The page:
Women hit harder by recession; mental health suffers

Women are having a tougher time with the financial crisis and are more likely to struggle to stay on top of their finances, according to a new report. Twice as many women (68%) as men (32%) sought help with their finances between January 1 and April 30, says Financial Finesse, a financial education company. Financial Finesse reviewed calls to its financial helpline service that is available to over 500,000 employees at more than 300 organizations, as well as usage of its online learning center.

Financial Finesse found that women who called the helpline were more likely to be behind with their bills than men. About 74% of women said they paid their bills on time, compared with 90% of men. Also, 43% of calls from women were about debt, compared with 36% of calls from men. About 29% of the women who called about debt were dealing with serious issues, such as how to avoid foreclosure or bankruptcy, or whether or not to borrow money from a retirement plan.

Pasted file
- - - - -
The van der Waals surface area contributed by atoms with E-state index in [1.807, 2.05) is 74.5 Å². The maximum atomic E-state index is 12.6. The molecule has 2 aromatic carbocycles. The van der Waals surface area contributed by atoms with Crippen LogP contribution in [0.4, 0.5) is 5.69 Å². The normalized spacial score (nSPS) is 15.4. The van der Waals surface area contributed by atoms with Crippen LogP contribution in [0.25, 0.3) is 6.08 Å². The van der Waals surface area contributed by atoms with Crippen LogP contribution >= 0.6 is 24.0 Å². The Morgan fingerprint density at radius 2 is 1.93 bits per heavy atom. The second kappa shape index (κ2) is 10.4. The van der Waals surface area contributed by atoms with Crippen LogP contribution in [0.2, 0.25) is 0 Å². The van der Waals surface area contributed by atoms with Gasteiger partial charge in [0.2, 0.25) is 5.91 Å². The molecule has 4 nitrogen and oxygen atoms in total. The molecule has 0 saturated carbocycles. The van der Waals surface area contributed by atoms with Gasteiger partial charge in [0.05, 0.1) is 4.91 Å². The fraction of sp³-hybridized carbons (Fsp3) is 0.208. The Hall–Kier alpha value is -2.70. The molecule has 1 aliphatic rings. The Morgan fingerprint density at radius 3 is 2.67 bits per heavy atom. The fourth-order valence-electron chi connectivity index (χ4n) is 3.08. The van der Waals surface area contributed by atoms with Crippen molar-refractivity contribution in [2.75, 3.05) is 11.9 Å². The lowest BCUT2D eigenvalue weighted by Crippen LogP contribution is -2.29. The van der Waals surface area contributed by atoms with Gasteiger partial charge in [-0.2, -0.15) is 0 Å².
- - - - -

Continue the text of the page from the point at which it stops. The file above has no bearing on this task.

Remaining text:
"When I looked at the research I was pretty shocked when we pulled these numbers to see how women are behind," says Nancy L. Anderson, CFP, a resident financial planner for Financial Finesse. Anderson says most of the women falling behind financially were still employed, although some had been laid off or had a spouse who had lost a job. But many of the female callers were more focused on helping others, which didn't help with their own financial situation.